Teaching Aids

Creation of a Library of Group Activities that Promote Active Learning in the Undergraduate Soil Mechanics Classroom

Dr. Kristin Sample-Lord (Villanova University) and Dr. Gretchen Bohnhoff (University of Wisconsin-Platteville)

A "grab-and-go" set of education geotechnical activities with Word/PDF files to allow for instructor editing. Sixteen different activities were developed with the help of undergraduate students at both VU and UW-Platteville. The materials for each activity include: (1) a summary sheet for the instructor with learning objectives and instructions; (2) the activity handout to provide to the students; (3) the solution set; (4) an example rubric for the activity; and (5) supplemental information, if applicable. All files are provided in Microsoft Word, Excel, Powerpoint and/or PDF formats to allow for easy editing. The required in-class time for the activities ranges from as short as one to two minutes to 50 minutes, to allow for flexibility in implementing the activities in existing courses. All of the activities are meant for small informal groups. The recommended number of group members ranges from two to five, allowing for use in a range of class sizes. The activities also vary widely in their format (e.g. "typical" quantitative problems, group jigsaws, concept questions/discussion, group presentations, calculation QA/QC) to complement different teaching styles. Please provide feedback regarding this set of activities in a brief survey.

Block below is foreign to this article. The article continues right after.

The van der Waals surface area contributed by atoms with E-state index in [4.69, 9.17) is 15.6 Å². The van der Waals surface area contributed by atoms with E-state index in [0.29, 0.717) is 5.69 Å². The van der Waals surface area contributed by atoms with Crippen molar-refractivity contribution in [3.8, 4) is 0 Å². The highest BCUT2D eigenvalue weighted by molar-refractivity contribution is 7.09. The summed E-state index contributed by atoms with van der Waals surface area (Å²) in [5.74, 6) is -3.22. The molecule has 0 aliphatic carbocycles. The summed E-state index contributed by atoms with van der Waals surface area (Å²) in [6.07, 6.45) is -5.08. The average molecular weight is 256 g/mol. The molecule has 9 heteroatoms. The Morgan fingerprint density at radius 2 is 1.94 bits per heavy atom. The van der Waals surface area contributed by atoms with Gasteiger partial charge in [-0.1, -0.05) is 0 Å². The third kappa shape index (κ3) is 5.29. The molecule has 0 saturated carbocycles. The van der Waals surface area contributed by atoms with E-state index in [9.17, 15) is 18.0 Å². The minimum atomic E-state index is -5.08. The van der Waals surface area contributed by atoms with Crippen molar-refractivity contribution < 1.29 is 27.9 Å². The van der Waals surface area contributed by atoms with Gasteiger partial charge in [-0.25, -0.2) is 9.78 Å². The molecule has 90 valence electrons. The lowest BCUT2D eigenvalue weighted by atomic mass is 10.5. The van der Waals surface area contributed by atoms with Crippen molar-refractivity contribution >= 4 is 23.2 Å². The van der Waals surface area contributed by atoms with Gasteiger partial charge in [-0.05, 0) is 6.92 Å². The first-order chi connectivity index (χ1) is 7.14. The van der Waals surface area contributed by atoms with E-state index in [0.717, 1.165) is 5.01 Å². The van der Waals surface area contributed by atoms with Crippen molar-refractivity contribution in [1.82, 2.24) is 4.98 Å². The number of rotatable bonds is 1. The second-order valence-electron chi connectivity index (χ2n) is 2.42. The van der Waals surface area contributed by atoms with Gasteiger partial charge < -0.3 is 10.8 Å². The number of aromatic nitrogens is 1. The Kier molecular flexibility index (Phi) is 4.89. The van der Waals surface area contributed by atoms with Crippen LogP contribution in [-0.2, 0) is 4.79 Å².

Access to the Password-Protected Executable File (Changes to ZIP file after Unlocking).


geotech: Development of a geotechnical engineering software package in R, Dr. James Kaklamanos (Merrimack College)